“Of the macular degeneration, you just go on being hopeful. You have eye injections weekly and in 87 to 90 per cent of cases you stop the degeneration. You can actually cure the damaged tissue. Since I’ve been taking Lucentis, I haven’t had an episode,” says Walsh, speaking candidly in a no-nonsense Newfoundland lilt.
Delahunty, on the other hand, is going blind. Before her sight is lost she goes on a road trip searching for a child she gave up for adoption during her brash teenage years.
“She went from Newfoundland to Expo ’67 and got knocked up,” Walsh explains, giving a brief outline of the teenage romance.
“Marg goes on an adventure to find her child. When you go on a quest, you usually find trolls, warriors and gnomes. In Marg’s adventure, the bank, the phone company and RCMP all get in her way.”
But along the odyssey she meets up with familiar characters Dakey Dunn, Miss Eulalia Turpin, Mom Reardon and Connie Blue, who help navigate a rage fuelled by pop culture, politics and capitalism.
The second part of her show is The Little Girl Who Grew Up Next Door to Her Family. Born in St. John’s, Nfld., Walsh was given to her aunt and uncle when she was eight months old. Walsh had developed pneumonia and her parents’ house was considered too damp for her to live there. Fortunately, Walsh’s aunt and uncle lived next door to her family.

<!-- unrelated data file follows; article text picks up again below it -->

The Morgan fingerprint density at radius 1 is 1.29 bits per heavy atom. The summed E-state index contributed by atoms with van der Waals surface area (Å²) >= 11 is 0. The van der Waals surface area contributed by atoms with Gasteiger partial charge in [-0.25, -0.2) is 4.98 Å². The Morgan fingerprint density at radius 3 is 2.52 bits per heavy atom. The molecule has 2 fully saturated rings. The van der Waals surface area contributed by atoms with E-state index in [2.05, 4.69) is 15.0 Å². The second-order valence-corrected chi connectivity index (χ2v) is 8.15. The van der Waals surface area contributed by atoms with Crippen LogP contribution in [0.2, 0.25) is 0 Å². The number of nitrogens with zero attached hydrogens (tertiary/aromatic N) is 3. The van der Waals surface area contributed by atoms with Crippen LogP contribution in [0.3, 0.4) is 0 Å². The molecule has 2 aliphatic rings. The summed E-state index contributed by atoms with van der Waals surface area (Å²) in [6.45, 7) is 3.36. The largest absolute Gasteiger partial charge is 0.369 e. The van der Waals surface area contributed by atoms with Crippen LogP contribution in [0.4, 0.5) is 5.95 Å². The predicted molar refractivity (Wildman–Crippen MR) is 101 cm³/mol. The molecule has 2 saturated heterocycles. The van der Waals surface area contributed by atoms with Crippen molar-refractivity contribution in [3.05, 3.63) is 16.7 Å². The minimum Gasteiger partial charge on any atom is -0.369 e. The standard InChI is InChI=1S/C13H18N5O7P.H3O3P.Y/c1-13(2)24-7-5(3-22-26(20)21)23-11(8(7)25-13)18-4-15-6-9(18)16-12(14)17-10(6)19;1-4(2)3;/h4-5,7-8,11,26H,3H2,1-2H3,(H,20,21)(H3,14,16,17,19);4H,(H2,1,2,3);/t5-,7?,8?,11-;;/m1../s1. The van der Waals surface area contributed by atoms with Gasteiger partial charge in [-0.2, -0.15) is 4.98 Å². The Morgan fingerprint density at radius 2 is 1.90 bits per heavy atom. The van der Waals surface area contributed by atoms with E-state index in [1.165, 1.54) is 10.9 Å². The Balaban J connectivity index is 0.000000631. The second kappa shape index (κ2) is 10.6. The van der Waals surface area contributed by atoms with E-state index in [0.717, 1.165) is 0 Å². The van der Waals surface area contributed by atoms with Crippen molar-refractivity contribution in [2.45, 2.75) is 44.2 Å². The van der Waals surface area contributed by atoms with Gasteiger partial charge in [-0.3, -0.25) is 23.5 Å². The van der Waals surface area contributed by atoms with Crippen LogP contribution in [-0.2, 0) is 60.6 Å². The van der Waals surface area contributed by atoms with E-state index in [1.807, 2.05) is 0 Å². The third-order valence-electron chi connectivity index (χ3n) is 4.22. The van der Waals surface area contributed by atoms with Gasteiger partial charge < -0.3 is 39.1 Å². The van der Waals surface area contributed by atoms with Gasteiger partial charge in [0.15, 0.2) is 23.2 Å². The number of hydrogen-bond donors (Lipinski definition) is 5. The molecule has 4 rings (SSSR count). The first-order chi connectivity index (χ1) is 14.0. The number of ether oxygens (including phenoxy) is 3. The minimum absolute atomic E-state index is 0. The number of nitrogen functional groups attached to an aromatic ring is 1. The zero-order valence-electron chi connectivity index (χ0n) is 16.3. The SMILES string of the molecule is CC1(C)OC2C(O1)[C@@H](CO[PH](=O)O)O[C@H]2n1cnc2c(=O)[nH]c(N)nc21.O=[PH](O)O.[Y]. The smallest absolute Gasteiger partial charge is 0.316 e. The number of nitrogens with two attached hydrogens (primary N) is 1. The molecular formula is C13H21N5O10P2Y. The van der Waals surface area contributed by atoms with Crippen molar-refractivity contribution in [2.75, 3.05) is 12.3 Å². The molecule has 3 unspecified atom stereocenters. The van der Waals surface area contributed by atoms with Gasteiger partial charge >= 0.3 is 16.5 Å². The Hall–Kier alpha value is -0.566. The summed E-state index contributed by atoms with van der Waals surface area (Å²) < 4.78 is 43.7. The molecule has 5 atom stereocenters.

“It’s going to be fun,” she said of the upcoming show. “It’s au courant and very touching. It’s what life is like. Lots of the time when we live in the middle of a tragedy there’s something really funny.”
At the local level, Send in the Girls Burlesque remounts the wildly successful 2011 Edmonton Fringe Festival hit Tudor Queens, a burlesque.
Henry VIII’s six wives are trapped in purgatory where they are forced to repeatedly retell their stories in a never ending burlesque. But during tonight’s bump and grind repetition, things unravel as they piece together their experiences to one of England’s bloodiest kings.
“It wasn’t just burlesque. It tackled history. It was successful in making the characters deeply moving in their journey. It transcended the genres and made very strange burlesque in that it was done with incredible deftness. The unexpected thing was the emotional connection,” notes Brown.
A second Edmonton-based production, Punctuate Theatre’s Vice Versa, creates a transformative experience through clowning.
Inspired by the Canadian clowns of horror, Mump and Smoot, artists Adam Coyne and Elliot James explore a complicated father-son relationship with humour, honesty and whole lot of physicality.
Tonk and Fozby, a father and son, stand at the edge of a cliff with a funeral urn. They have arrived to spread the ashes of a dead wife and mother, and they’re screwing up the courage to say goodbye. Tonk wants his son to act manly. Fozby just wants Dad’s love. And he’s getting hungry.
“They have a difficult relationship and they’re required to deal with a difficult situation. And what happens is in the moment,” Clark says.